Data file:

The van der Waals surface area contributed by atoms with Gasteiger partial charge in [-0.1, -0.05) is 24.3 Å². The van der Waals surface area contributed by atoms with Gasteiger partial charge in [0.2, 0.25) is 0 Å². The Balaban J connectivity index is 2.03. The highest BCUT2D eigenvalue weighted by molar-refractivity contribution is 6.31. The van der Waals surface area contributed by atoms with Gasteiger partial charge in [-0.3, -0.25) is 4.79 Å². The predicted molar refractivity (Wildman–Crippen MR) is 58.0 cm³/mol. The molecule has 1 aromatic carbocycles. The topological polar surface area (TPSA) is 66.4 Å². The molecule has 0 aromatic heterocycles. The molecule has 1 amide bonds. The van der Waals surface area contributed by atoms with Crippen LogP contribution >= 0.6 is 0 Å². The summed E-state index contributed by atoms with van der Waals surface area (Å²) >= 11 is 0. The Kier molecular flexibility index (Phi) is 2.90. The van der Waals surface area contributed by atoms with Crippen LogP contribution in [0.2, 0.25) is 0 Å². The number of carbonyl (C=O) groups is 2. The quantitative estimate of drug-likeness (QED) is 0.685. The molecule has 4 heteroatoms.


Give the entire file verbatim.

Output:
The van der Waals surface area contributed by atoms with Gasteiger partial charge in [-0.1, -0.05) is 24.3 Å². The van der Waals surface area contributed by atoms with Gasteiger partial charge in [0.2, 0.25) is 0 Å². The Balaban J connectivity index is 2.03. The highest BCUT2D eigenvalue weighted by molar-refractivity contribution is 6.31. The van der Waals surface area contributed by atoms with Gasteiger partial charge in [-0.3, -0.25) is 4.79 Å². The predicted molar refractivity (Wildman–Crippen MR) is 58.0 cm³/mol. The molecule has 1 aromatic carbocycles. The topological polar surface area (TPSA) is 66.4 Å². The molecule has 0 aromatic heterocycles. The molecule has 1 amide bonds. The van der Waals surface area contributed by atoms with Crippen LogP contribution >= 0.6 is 0 Å². The summed E-state index contributed by atoms with van der Waals surface area (Å²) >= 11 is 0. The Kier molecular flexibility index (Phi) is 2.90. The van der Waals surface area contributed by atoms with Crippen LogP contribution in [0.2, 0.25) is 0 Å². The number of carbonyl (C=O) groups is 2. The quantitative estimate of drug-likeness (QED) is 0.685. The molecule has 4 heteroatoms.